Exoplanet imaging

Left, population of confirmed exoplanets given as a function of semi-major axis and planet mass (as of January 12th, 2018, NASA Exoplanet Archive). Directly imaged exoplanets and low-mass brown dwarfs are indicated by the larger orange circles in the top right part of the plot. The blue-shaded region indicates the position of the HZ, from the inner boundary around an M8V star (e.g., TRAPPIST-1) to the outer boundary around a F0V star. The green square shows the recently discovered rocky planet around our nearest neighbouring star (Proxima Cen) while the blue stars indicate six of the seven planets around TRAPPIST-1 (masses from Gillon et al. 2017). Right, the four planets around the young star HR8799 in motion (composite image from data obtained between 2009 and 2015 by direct imaging).

Nearly 3600 confirmed exoplanets are known to date and the latest results from the Kepler Space Telescope suggest that rocky exoplanets are ubiquitous (Winn & Fabrycky 2015). In particular, a potentially habitable planet was recently discovered around our nearest neighbouring star (Proxima Cen, Anglada-Escude et al. 2016) and seven earth-sized planets were discovered around the low-mass star TRAPPIST-1 (Gillon et al. 2017), all with equilibrium temperatures low enough to make possible the presence of liquid water on their surfaces (Bourrier et al. 2017). These outstanding discoveries open the road to a new exciting era in exoplanet science: the characterisation of low-mass exoplanets and the tantalising possibility of detecting evidence of life on one of them.

To search for life on exoplanets, a mandatory pre-requisite is obtaining high-quality spectra by remote sensing (Seager & Bains 2015). While very rewarding scientifically, detecting the photons from a planet is also very challenging due to the high contrast between a planet and its host star. For the nearest stars, two complementary techniques are generally used to achieve this goal. The first method is transit spectroscopy, where the spectral footprint of the planetary atmosphere is measured either by using observations obtained during the primary eclipse (transmission spectroscopy) or by using observations obtained before and during the secondary eclipse (secondary eclipse spectroscopy). Using this technique with the Hubble Space Telescope, atmospheric features were detected for the first time in the spectrum of a temperate rocky exoplanet (de Wit et al. 2016). Soon, new space instruments like the Transiting Exoplanet Survey Satellite (TESS) or the James Webb Space Telescope (JWST) will significantly push our characterization capabilities (Greene et al. 2016) but these transit observations will be limited to a few favourable cases (mostly exoplanets around M stars). To access planets at a wider range of separations, the second technique is direct imaging, where the planetary photons are angularly resolved from those of the host star. This is a very challenging task and, so far, only about 45 planets or low-mass brown dwarfs have been directly observed (Bowler 2016, see Figure 1). These imaged planets are all large and gaseous bodies, generally more massive than Jupiter, located well beyond the habitable zone (HZ) of their host star. Rocky planets and/or giant temperate planets orbiting in the HZ remain out of reach of current instrumentation due to their weak emission and relative proximity to their host star. To directly image giant exoplanets and characterize their atmospheres, I used the most advanced optical/infrared telescopes around the world (e.g., Bonnefoy et al. 2014, Skemer et al. 2014, Ortiz et al. 2016, Mawet et al. 2017). I also work on innovative projects to search for biosignatures on Earth-like exoplanets (e.g., Defrère et al. 2010).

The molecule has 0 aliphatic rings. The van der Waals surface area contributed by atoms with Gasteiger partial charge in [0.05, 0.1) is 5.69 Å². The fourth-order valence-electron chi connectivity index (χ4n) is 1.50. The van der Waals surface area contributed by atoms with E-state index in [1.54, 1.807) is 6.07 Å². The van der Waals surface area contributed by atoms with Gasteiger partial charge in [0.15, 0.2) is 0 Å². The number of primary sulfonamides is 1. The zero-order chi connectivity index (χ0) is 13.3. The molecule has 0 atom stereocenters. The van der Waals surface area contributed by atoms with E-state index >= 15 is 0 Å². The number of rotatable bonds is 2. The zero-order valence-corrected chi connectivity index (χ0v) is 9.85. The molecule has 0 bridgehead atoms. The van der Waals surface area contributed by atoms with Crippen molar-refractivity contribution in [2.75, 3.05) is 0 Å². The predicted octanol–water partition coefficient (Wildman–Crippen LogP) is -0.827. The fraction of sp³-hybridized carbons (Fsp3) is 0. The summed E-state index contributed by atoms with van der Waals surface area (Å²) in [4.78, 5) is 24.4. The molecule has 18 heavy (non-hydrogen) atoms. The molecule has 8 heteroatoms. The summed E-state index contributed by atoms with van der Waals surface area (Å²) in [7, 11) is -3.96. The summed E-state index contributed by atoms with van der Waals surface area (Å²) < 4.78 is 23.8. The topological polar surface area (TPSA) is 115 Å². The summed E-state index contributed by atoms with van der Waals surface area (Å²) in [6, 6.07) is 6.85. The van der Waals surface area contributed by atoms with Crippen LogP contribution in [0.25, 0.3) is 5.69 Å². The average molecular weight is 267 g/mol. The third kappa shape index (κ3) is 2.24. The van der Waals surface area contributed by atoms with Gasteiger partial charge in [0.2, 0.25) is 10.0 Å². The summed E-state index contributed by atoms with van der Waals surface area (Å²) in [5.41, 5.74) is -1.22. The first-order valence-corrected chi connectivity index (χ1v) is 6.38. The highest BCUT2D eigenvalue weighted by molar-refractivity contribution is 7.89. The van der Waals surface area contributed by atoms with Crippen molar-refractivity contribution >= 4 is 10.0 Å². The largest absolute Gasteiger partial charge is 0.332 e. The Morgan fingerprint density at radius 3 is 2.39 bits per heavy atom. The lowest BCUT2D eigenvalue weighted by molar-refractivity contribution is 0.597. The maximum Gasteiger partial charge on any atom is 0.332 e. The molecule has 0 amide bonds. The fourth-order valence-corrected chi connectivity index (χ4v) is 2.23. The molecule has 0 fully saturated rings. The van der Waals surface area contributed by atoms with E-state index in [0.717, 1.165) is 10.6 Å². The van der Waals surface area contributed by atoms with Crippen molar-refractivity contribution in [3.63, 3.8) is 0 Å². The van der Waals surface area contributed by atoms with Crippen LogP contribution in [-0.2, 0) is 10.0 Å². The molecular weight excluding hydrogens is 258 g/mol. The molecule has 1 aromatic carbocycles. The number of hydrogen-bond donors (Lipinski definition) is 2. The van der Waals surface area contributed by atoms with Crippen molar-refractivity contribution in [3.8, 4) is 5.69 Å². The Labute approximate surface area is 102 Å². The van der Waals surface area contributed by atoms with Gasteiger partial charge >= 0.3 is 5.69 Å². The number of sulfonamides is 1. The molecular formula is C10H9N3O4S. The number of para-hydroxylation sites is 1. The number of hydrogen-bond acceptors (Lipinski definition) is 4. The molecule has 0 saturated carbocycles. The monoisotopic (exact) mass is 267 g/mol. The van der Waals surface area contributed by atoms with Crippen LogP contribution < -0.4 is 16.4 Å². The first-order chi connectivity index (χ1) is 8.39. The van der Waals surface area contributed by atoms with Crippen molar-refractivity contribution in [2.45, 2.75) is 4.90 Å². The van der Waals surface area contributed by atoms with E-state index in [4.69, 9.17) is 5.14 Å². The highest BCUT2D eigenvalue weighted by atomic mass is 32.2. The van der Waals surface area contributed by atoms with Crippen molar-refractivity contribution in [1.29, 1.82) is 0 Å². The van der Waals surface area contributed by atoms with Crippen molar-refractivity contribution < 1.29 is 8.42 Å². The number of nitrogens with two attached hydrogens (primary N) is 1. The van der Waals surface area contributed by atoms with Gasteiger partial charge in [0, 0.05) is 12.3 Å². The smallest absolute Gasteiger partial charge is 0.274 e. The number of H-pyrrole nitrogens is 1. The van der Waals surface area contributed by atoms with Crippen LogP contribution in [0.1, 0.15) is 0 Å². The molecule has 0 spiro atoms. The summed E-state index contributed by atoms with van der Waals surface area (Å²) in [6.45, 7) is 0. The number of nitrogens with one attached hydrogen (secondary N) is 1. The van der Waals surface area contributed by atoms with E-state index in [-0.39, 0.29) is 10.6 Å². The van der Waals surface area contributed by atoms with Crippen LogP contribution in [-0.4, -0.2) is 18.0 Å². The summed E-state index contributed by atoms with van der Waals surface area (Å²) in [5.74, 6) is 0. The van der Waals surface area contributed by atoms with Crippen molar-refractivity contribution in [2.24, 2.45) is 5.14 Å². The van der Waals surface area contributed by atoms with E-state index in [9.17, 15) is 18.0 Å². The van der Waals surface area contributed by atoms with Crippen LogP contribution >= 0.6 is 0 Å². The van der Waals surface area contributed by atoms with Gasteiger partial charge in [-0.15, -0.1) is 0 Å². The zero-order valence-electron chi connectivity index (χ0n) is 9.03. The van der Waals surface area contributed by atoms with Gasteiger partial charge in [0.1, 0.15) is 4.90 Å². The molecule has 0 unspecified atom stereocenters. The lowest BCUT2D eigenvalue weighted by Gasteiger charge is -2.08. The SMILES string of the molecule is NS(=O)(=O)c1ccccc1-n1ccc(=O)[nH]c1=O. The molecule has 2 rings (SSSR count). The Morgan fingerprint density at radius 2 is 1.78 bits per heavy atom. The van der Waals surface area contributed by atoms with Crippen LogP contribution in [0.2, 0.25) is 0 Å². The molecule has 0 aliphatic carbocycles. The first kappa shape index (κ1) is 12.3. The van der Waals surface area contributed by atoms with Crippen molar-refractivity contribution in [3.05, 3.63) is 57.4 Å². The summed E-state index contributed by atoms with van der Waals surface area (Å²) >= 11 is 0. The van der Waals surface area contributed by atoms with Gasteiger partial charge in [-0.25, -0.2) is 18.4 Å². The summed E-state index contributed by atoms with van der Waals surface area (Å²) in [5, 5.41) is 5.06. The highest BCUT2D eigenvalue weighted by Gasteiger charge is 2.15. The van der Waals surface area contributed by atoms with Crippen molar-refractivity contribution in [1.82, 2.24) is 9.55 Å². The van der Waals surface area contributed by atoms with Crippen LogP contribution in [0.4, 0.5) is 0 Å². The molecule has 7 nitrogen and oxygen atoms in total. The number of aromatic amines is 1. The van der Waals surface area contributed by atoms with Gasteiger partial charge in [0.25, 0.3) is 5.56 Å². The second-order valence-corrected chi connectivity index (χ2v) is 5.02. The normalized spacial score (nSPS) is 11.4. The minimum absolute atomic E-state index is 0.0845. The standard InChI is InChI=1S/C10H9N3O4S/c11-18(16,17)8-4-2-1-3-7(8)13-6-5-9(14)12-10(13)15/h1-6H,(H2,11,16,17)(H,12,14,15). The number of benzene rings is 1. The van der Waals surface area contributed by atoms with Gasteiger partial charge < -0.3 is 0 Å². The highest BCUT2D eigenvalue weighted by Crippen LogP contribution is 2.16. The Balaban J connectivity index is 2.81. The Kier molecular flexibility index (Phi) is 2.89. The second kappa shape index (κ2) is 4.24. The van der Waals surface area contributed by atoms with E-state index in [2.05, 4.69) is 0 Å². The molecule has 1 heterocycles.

For more information about my research:
- Mawet et al., "Deep Exploration of epsilon Eridani with Keck Ms-band Vortex Coronagraphy and Radial Velocities: Mass and Orbital Parameters of the Giant Exoplanet", AJ 157, 33, 2019.
- Borgniet et al., "Constraints on HD 113337 fundamental parameters and planetary system. Combining long-base visible interferometry, disc imaging, and high-contrast imaging", A&A 627, A44, 2019.
- Stone et al., " The LEECH Exoplanet Imaging Survey: Limits on Planet Occurrence Rates under Conservative Assumptions", AJ 156, 286, 2018.
- Skemer et al., "The LEECH Exoplanet Imaging Survey: Characterization of the Coldest Directly Imaged Exoplanet, GJ 504 b, and Evidence for Superstellar Metallicity", ApJ 817, 2, 2016.
- Bonnefoy et al., "Characterization of the gaseous companion κ Andromedae b. New Keck and LBTI high-contrast observations", A&A 562, A111, 2014.
- Defrère et al., "L'-band AGPM vector vortex coronagraph's first light on LBTI/LMIRCam", SPIE 91483X, 2014.
- Skemer et al., "Directly Imaged L-T Transition Exoplanets in the Mid-infrared", ApJ 792, 1, 2014.
- Defrère et al., "Nulling interferometry: impact of exozodiacal clouds on the performance of future life-finding space missions", A&A 509, A10, 2010.